That was what they called bailout but it is a loan. On handover in 2013, they even promised to give the sector an initial fund of N50 billion for each of the first two years, but government never did that.

Was that promised N50 billion every year supposed to be a bailout?

No. Again the method we have used for the privatisation has been used in other countries like Kenya and Uganda in Africa and places like Chile and India. When you privatise using this model, you have to cushion the effect.
There was no cost reflective tariff as at November 1, 2013. What we got in. February this year was the tariff that was supposed to have been there since 2013.
The N50 billion was supposed to cushion the tariff shock if the tariff had gone up then as part of subsidising it for the consumers.

So, are you now asking government to subsidise power consumption?

We are not. The government knows the fact and that is the true position of things, but I know that the government does not have money, so we are not asking government for subsidy for now.
What we are asking is that we should have an enabling environment such that other foreign investors can come into the system and that can only happen if we have appropriate pricing.

What were the Discos expected to do with the CBN loan?

First of all, it is not all the Discos that have accessed it. I think about five or six so far have taken it. It is tied to CAPEX expenditure and other investments including the cost of bridging the gap for our payments for legacy debts.
All the Discos today are in deficit. No Disco is making profit because we are not getting 100 per cent of our bills. People are not paying their debts. We are not saying those debts are even coming to our pockets. We need to get them so we can pay our creditors. The NBET stands between us and the Gencos. NBET is like our guarantor now.

But the NBET wants Discos to do 100 per cent remittance, is this comfortable with them?

All I can say is that the issue regarding our payment is an on-going issue and for now I would not want to comment on it. Discussions are all going on.
Our objective is to pay all our bills to the best of our ability. What I want you to understand is that the generation companies will generate electricity and the TCN wheels it to the Discos. If a Disco buys N4 billion worth of electricity in a month and you produce your bill and it comes to a total of N3 billion because some people are stealing and using electricity free, the Disco is already running into a loss of N1 billion before they even started collecting their bill.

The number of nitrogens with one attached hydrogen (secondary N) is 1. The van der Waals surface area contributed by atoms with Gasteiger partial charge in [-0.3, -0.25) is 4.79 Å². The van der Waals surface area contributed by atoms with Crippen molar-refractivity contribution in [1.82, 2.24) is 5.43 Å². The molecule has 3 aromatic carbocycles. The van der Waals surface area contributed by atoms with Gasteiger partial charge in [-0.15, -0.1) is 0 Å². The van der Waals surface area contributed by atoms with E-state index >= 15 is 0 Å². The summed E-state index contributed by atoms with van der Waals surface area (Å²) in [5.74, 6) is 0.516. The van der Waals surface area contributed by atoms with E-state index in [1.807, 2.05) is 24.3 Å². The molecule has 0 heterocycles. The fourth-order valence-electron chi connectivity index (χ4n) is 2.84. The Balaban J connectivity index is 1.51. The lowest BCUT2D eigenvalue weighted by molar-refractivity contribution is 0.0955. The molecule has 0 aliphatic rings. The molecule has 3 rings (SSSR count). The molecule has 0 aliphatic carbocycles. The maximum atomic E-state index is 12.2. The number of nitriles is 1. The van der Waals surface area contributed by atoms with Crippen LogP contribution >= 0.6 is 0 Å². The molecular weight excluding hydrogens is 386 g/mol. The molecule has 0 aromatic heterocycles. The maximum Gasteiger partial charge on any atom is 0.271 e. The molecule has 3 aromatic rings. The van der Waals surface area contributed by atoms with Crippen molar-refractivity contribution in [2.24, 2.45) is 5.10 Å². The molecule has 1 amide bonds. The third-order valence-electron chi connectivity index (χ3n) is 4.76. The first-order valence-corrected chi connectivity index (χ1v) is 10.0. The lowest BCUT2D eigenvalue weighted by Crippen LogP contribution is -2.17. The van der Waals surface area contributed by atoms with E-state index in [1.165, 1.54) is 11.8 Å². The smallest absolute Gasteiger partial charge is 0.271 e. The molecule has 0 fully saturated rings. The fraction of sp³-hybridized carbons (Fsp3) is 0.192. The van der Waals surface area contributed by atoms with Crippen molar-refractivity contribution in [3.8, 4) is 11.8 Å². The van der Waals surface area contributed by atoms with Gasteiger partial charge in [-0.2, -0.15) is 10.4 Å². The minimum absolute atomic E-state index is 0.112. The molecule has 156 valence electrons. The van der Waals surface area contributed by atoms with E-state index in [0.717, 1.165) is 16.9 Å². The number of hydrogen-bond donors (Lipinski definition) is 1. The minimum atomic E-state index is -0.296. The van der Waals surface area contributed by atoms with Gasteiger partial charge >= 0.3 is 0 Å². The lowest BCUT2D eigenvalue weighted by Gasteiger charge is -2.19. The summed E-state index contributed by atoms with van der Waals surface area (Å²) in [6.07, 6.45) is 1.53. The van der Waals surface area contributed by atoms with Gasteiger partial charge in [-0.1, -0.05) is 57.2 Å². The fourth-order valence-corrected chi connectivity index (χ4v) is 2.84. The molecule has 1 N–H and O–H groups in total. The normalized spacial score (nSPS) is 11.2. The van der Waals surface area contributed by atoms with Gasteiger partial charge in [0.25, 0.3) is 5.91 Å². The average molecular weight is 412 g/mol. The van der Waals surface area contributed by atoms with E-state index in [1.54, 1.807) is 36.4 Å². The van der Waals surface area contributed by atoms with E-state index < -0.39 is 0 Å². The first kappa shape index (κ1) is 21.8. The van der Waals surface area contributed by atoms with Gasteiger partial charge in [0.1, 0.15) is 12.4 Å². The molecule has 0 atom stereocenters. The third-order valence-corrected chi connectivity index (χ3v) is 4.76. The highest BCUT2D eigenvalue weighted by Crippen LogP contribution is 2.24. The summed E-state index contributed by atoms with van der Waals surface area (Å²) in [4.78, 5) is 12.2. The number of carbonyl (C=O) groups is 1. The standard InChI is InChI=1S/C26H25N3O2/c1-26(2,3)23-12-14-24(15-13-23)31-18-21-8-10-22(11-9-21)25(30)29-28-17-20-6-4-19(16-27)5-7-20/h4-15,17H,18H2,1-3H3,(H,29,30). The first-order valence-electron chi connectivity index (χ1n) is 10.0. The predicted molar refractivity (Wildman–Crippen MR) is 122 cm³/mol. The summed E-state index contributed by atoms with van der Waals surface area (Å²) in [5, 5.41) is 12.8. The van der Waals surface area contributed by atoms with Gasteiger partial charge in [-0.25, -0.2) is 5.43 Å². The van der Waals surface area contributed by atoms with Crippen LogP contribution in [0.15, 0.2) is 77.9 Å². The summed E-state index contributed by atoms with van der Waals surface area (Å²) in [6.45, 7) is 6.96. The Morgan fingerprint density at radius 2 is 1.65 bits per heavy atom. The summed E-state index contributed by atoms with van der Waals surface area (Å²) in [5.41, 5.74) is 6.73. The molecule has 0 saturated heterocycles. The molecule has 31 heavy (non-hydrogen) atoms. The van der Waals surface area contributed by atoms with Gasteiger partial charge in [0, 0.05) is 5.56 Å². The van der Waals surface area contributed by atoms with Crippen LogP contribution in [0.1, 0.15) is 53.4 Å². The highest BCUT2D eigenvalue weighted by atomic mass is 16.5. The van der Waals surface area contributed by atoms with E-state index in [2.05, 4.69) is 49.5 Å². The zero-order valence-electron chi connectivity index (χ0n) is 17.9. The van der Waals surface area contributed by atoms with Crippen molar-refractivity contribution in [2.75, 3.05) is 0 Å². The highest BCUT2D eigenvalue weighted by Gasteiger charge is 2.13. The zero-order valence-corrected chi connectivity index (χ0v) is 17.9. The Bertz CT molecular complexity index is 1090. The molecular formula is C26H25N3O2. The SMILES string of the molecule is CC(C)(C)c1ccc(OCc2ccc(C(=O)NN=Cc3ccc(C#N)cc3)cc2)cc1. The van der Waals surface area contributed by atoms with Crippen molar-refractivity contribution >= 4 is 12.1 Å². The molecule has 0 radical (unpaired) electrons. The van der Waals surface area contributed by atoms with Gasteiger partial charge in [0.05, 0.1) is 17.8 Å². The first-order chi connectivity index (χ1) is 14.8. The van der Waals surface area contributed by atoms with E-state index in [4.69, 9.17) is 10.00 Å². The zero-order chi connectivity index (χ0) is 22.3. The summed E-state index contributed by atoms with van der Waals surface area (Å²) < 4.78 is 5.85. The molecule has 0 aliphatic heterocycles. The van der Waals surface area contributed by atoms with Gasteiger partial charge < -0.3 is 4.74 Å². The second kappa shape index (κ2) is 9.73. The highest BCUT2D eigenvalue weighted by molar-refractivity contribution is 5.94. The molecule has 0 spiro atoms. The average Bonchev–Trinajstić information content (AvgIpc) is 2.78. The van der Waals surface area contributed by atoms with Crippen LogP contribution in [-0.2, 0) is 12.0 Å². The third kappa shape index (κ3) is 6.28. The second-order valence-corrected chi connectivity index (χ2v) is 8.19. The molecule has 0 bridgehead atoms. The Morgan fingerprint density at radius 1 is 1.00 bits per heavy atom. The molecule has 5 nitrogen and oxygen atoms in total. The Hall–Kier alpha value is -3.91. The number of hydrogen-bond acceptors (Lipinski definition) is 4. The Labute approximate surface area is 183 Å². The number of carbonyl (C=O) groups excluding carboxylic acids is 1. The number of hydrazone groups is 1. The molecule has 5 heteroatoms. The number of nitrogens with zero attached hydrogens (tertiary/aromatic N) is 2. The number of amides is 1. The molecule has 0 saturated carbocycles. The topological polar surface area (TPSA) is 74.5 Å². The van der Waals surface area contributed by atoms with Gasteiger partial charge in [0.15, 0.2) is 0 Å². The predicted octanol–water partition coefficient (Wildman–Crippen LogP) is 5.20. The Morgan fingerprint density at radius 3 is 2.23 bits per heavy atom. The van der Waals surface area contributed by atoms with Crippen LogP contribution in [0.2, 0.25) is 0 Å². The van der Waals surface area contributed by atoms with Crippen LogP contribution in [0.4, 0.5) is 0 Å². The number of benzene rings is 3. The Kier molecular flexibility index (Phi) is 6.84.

They will now distribute the bills of N3 billion. If the Disco is fortunate, maybe it will get N2 billion or N1.8 billion back because if you give a customer N5, 000 bill, he may only pay N2, 000. That means that if your total intake is N2 billion and you receive N4 billion worth of electricity, you still have N2 billion credit left.
You still have some other operational expenses to pay, you have CAPEX (capital expenditure) waiting and still need to repair and buy transformers, and pay salaries. If they said we should pay 100 per cent of energy bill, we can’t pay even if we want.

What strategies have the Discos devised to reduce their collection losses?

Our strategy for reducing collection loses is to bring in more technologies to our system, to roll out more smart meters and to monitor those meters that we rolled out and to also ensure that more customers are captured.
We are doing this by engaging customer enumeration. When we do the customers enumeration we are going to capture more customers’ data and we will have all the information that we need to make our plans.

There are allegations that Discos have been lazy in their revenue collection, is this true?

The solution to it is very simple. What you can also do for us, as a journalist is that if you see this, you will just make it known because if they are not giving people bills and people are using electricity and you don’t say it, it will affect all other customers. If my electricity is going to your neighbourhood and I am not going to collect their money and you are using it, well it is all our problem because what it means is that my debt will grow and the system will shut down.

If forex impacts on your metering plan, why not patronise local vendors?

The issue is that of capacity. Meters are not just things you can pick from the shelf. We are willing to patronise them.
It will be more convenient that I can buy my meters in in Lagos but there are issues. Right now, most of the metering we are doing under the CAPMI scheme are supplied by the local meter assemblers but there are still issues on their ability to meet the quantity needed.
Also, to buy from them, you have to check your costs, of course, if it is more expensive than the imported ones, then we have to import because we are also into business.
You also have to consider when some other manufacturers are offering to supply us meters through vendor financing and repayments over three years, we will take that option.